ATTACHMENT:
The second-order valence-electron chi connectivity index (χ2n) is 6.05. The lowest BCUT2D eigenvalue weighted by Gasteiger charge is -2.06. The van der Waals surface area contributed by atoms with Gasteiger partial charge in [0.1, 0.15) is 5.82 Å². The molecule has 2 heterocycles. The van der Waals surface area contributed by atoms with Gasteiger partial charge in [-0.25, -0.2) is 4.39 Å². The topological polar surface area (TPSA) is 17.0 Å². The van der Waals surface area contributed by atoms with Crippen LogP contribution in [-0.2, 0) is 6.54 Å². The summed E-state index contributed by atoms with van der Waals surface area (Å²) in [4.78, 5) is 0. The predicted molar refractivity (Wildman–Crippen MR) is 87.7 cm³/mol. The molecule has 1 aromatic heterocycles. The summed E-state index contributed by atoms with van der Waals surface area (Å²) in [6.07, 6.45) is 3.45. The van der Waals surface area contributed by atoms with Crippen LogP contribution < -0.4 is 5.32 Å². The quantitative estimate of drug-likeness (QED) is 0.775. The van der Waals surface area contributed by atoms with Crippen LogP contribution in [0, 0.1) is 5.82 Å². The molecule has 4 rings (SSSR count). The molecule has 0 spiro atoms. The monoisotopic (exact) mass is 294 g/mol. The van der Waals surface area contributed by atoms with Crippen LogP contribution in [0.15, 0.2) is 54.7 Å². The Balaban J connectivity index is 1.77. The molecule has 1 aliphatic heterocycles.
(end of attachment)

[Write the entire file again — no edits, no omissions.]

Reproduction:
The second-order valence-electron chi connectivity index (χ2n) is 6.05. The lowest BCUT2D eigenvalue weighted by Gasteiger charge is -2.06. The van der Waals surface area contributed by atoms with Gasteiger partial charge in [0.1, 0.15) is 5.82 Å². The molecule has 2 heterocycles. The van der Waals surface area contributed by atoms with Gasteiger partial charge in [-0.25, -0.2) is 4.39 Å². The topological polar surface area (TPSA) is 17.0 Å². The van der Waals surface area contributed by atoms with Crippen LogP contribution in [-0.2, 0) is 6.54 Å². The summed E-state index contributed by atoms with van der Waals surface area (Å²) in [4.78, 5) is 0. The predicted molar refractivity (Wildman–Crippen MR) is 87.7 cm³/mol. The molecule has 1 aromatic heterocycles. The summed E-state index contributed by atoms with van der Waals surface area (Å²) in [6.07, 6.45) is 3.45. The van der Waals surface area contributed by atoms with Crippen LogP contribution < -0.4 is 5.32 Å². The quantitative estimate of drug-likeness (QED) is 0.775. The van der Waals surface area contributed by atoms with Crippen LogP contribution in [0, 0.1) is 5.82 Å². The molecule has 4 rings (SSSR count). The molecule has 0 spiro atoms. The monoisotopic (exact) mass is 294 g/mol. The van der Waals surface area contributed by atoms with Crippen LogP contribution in [0.15, 0.2) is 54.7 Å². The Balaban J connectivity index is 1.77. The molecule has 1 aliphatic heterocycles.